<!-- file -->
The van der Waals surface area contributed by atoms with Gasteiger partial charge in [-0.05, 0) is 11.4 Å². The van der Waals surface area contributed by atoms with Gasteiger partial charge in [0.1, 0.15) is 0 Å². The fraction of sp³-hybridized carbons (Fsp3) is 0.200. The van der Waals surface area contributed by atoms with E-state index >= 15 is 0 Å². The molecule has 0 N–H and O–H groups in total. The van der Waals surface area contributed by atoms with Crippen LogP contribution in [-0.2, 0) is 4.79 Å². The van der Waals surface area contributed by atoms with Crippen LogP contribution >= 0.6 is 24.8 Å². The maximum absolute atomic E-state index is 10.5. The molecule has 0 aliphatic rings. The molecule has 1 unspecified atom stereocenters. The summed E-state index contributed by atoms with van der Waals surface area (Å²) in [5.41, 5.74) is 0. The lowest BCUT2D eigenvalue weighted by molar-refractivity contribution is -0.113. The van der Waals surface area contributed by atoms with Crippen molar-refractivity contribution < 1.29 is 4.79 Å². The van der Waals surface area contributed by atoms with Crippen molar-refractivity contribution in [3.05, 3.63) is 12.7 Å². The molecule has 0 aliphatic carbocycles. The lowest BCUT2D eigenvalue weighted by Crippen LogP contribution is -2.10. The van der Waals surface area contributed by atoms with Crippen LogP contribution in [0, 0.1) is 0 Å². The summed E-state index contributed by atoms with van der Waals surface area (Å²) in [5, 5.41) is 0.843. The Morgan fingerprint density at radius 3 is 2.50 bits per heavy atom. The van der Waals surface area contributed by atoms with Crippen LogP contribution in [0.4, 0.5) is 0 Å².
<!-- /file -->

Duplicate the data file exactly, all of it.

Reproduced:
The van der Waals surface area contributed by atoms with Gasteiger partial charge in [-0.05, 0) is 11.4 Å². The van der Waals surface area contributed by atoms with Gasteiger partial charge in [0.1, 0.15) is 0 Å². The fraction of sp³-hybridized carbons (Fsp3) is 0.200. The van der Waals surface area contributed by atoms with E-state index >= 15 is 0 Å². The molecule has 0 N–H and O–H groups in total. The van der Waals surface area contributed by atoms with Crippen LogP contribution in [-0.2, 0) is 4.79 Å². The van der Waals surface area contributed by atoms with Crippen LogP contribution >= 0.6 is 24.8 Å². The maximum absolute atomic E-state index is 10.5. The molecule has 0 aliphatic rings. The molecule has 1 unspecified atom stereocenters. The summed E-state index contributed by atoms with van der Waals surface area (Å²) in [5.41, 5.74) is 0. The lowest BCUT2D eigenvalue weighted by molar-refractivity contribution is -0.113. The van der Waals surface area contributed by atoms with Crippen molar-refractivity contribution < 1.29 is 4.79 Å². The van der Waals surface area contributed by atoms with Crippen molar-refractivity contribution in [3.05, 3.63) is 12.7 Å². The molecule has 0 aliphatic carbocycles. The lowest BCUT2D eigenvalue weighted by Crippen LogP contribution is -2.10. The van der Waals surface area contributed by atoms with Crippen LogP contribution in [0, 0.1) is 0 Å². The summed E-state index contributed by atoms with van der Waals surface area (Å²) in [5, 5.41) is 0.843. The Morgan fingerprint density at radius 3 is 2.50 bits per heavy atom. The van der Waals surface area contributed by atoms with Crippen LogP contribution in [0.4, 0.5) is 0 Å².